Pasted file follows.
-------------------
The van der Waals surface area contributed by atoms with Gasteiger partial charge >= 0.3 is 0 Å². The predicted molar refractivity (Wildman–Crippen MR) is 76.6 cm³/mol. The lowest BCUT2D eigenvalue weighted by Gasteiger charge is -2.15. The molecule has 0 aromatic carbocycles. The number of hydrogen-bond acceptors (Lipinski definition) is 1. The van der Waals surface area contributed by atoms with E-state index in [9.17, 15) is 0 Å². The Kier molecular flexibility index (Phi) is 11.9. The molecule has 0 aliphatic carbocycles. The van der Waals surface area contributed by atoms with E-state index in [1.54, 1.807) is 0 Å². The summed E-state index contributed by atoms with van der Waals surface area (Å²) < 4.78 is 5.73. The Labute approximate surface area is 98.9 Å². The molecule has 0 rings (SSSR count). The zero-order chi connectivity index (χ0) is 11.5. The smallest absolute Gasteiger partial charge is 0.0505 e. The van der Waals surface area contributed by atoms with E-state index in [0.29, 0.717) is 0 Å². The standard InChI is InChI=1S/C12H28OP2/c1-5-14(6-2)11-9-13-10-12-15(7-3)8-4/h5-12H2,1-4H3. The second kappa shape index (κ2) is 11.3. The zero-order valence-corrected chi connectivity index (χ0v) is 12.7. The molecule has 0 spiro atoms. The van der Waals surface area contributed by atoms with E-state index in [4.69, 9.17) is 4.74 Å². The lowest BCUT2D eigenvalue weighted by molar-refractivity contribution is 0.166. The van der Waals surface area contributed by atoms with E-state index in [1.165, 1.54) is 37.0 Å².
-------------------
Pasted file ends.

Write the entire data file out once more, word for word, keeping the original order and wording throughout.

The van der Waals surface area contributed by atoms with Gasteiger partial charge >= 0.3 is 0 Å². The predicted molar refractivity (Wildman–Crippen MR) is 76.6 cm³/mol. The lowest BCUT2D eigenvalue weighted by Gasteiger charge is -2.15. The molecule has 0 aromatic carbocycles. The number of hydrogen-bond acceptors (Lipinski definition) is 1. The van der Waals surface area contributed by atoms with E-state index in [9.17, 15) is 0 Å². The Kier molecular flexibility index (Phi) is 11.9. The molecule has 0 aliphatic carbocycles. The van der Waals surface area contributed by atoms with E-state index in [1.54, 1.807) is 0 Å². The summed E-state index contributed by atoms with van der Waals surface area (Å²) < 4.78 is 5.73. The Labute approximate surface area is 98.9 Å². The molecule has 0 rings (SSSR count). The zero-order chi connectivity index (χ0) is 11.5. The smallest absolute Gasteiger partial charge is 0.0505 e. The van der Waals surface area contributed by atoms with E-state index in [0.29, 0.717) is 0 Å². The standard InChI is InChI=1S/C12H28OP2/c1-5-14(6-2)11-9-13-10-12-15(7-3)8-4/h5-12H2,1-4H3. The second kappa shape index (κ2) is 11.3. The zero-order valence-corrected chi connectivity index (χ0v) is 12.7. The molecule has 0 spiro atoms. The van der Waals surface area contributed by atoms with E-state index in [4.69, 9.17) is 4.74 Å². The lowest BCUT2D eigenvalue weighted by molar-refractivity contribution is 0.166. The van der Waals surface area contributed by atoms with E-state index in [1.165, 1.54) is 37.0 Å².